I find homesteading stories fascinating. The challenge of housing, feeding and clothing a family, working the land, tending animals, and nurturing souls continually captures my imagination. There is grace in the stories of daily life.
The first book I ever owned was Little House in the Big Woods. Each birthday and Christmas my parents gave me the next book in the series until I had my first collection of books. I thrilled in the details: a pig’s bladder for a balloon, homemade bullets, Pa’s fiddle, trips to town, maple syrup. When I read the stories to my sons, I was shocked to realize that Laura’s family subsisted an entire year (!) on the fish from the creek. Looking at the stories through adult eyes gave me a clear-eyed view of the hardships. It is, however, the simple joys of life which linger in your thoughts after reading these.
When my boys and I started reading Ralph Moody’s Little Britches series, my first thought was, “Why, these are the Little House books from a boy’s point of view.” Set in a Colorado town, the Moody family eked out a living however they could. They heated their house from coal picked up by three miles of railroad tracks, sold chicken droppings to the neighbors for their gardens, grew and canned vegetables, delivered their mother’s home-baked goods to folks around town. Life was a series of problems to be solved. Everyone worked hard, doing what they could to contribute to the family.
While this book is primarily about the internment of Japanese in relocation camps, the first third of the book recounts the Sato family’s life building a berry farm near Sacramento. They would harvest wild spinach leaves, cut shoe bottoms from old tires, buy two thousand pounds of rice (stored in 100 pound sacks) after the check from the strawberry growers arrived. The mother kept the clothes mended; the father kept the tools repaired and engineered ingenious solutions from the raw materials in the barn.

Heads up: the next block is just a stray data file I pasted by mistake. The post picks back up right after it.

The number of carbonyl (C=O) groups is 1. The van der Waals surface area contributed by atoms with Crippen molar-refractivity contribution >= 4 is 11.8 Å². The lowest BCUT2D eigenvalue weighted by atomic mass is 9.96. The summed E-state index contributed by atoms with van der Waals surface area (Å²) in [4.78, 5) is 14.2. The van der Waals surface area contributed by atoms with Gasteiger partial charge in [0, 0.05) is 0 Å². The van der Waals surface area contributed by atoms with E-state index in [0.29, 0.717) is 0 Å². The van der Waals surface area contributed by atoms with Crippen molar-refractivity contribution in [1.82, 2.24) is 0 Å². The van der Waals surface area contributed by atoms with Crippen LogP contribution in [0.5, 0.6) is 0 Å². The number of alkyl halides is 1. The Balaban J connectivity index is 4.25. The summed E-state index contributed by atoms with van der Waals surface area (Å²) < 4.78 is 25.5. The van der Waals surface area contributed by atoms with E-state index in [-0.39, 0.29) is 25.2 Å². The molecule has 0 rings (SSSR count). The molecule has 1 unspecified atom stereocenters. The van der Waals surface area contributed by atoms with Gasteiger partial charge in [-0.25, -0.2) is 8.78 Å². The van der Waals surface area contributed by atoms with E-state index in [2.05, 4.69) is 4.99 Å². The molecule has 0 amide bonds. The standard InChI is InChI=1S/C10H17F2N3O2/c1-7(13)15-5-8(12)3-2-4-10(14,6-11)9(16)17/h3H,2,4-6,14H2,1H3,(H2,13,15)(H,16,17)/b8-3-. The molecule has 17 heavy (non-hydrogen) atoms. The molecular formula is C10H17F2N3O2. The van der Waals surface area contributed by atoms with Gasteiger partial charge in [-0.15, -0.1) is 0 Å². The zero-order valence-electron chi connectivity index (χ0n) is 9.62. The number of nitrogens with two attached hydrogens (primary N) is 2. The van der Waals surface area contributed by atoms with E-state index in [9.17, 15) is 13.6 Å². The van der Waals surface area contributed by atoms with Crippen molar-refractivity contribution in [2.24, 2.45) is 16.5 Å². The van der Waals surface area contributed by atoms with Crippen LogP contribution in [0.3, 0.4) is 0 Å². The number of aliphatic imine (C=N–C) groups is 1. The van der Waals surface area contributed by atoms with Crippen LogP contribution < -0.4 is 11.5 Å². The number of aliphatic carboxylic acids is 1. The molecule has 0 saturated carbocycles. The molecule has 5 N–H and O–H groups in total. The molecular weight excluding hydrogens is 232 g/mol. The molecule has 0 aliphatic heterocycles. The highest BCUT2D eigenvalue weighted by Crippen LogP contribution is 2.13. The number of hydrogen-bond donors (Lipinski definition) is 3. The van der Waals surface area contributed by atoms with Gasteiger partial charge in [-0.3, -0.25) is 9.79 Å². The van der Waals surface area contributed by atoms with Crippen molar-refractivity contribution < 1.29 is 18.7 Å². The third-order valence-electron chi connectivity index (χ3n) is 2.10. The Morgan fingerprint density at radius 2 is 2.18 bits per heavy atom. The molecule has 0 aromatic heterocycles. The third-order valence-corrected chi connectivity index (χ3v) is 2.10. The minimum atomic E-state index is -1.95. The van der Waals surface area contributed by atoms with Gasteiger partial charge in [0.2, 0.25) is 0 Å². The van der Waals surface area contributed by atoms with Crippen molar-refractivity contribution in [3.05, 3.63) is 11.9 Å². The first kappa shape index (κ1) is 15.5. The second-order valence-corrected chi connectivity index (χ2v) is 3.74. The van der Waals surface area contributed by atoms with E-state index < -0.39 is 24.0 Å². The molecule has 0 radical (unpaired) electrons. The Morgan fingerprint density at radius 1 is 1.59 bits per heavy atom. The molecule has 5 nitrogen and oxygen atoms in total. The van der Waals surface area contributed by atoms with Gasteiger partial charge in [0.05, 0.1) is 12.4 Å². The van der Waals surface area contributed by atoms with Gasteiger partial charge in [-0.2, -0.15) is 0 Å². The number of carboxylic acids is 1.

When I read that Susanna Moodie’s 1852 book, Roughing It in the Bush, was as well known to Canadian children as the Little House books are to American children, I put this on my stack of “must read”s. Where it still resides, unread.
From the back cover: This frank and fascinating chronicle details her harsh –and humorous– experiences in homesteading with her family in the woods of Upper Canada. Part documentary, part psychological parable, Roughing It in the Bush is, above all, an honest account of how one woman coped not only in a new world, but, more importantly, with herself.
Now I want to cancel my plans for today and read this book. [This title is a work in progress at Librivox..yay!]
Story-telling is a strong motif in each of these books. The father or mother picked up some hand work in the evening and told stories, quoted poems, and read books aloud. I think these authors write so well because they grew up in an atmosphere saturated with the spoken word. The Bible, Shakespeare, Longfellow were companions during the dark nights. The authors marinated in turns of phrase, rotating them over the fire of their imaginations, eating them bit by bit.
I am always inspired by the hard work. I can work hard in a spurt of energy (then collapse the next day), but these people worked with daily diligence over the long haul. When the children rose, their parents were at work, and when they went to bed their parents were working. Reading these stories revs up my engines, makes me long for the ache of sore muscles after a good day’s work.
What books or movies about homesteading do you recommend? Have you read any books above?
[The learning life is a happy life: After I wrote about homesteading, I found this video of urban homesteaders.]